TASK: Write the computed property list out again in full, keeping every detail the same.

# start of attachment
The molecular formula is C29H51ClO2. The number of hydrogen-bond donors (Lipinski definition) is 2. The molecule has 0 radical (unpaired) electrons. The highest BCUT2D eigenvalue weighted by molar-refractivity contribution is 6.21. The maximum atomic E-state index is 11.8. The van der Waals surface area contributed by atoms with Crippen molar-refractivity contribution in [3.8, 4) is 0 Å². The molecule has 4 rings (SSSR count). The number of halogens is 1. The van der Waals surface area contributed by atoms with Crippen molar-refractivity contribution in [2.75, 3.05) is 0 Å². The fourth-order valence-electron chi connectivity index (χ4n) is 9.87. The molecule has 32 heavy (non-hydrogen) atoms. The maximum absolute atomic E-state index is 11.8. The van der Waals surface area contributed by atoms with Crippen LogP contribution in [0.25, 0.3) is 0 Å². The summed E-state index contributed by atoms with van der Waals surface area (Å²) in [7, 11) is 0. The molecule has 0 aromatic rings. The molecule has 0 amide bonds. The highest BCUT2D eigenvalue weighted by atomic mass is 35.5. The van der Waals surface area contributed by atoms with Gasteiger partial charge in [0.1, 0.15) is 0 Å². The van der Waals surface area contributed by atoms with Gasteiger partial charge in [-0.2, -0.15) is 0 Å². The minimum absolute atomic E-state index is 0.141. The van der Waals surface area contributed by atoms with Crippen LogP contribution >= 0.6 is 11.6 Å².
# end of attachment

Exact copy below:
The molecular formula is C29H51ClO2. The number of hydrogen-bond donors (Lipinski definition) is 2. The molecule has 0 radical (unpaired) electrons. The highest BCUT2D eigenvalue weighted by molar-refractivity contribution is 6.21. The maximum atomic E-state index is 11.8. The van der Waals surface area contributed by atoms with Crippen molar-refractivity contribution in [3.8, 4) is 0 Å². The molecule has 4 rings (SSSR count). The number of halogens is 1. The van der Waals surface area contributed by atoms with Crippen molar-refractivity contribution in [2.75, 3.05) is 0 Å². The fourth-order valence-electron chi connectivity index (χ4n) is 9.87. The molecule has 32 heavy (non-hydrogen) atoms. The maximum absolute atomic E-state index is 11.8. The van der Waals surface area contributed by atoms with Crippen LogP contribution in [0.25, 0.3) is 0 Å². The summed E-state index contributed by atoms with van der Waals surface area (Å²) in [7, 11) is 0. The molecule has 0 aromatic rings. The molecule has 0 amide bonds. The highest BCUT2D eigenvalue weighted by atomic mass is 35.5. The van der Waals surface area contributed by atoms with Gasteiger partial charge in [0.1, 0.15) is 0 Å². The van der Waals surface area contributed by atoms with Gasteiger partial charge in [-0.2, -0.15) is 0 Å². The minimum absolute atomic E-state index is 0.141. The van der Waals surface area contributed by atoms with Crippen LogP contribution >= 0.6 is 11.6 Å².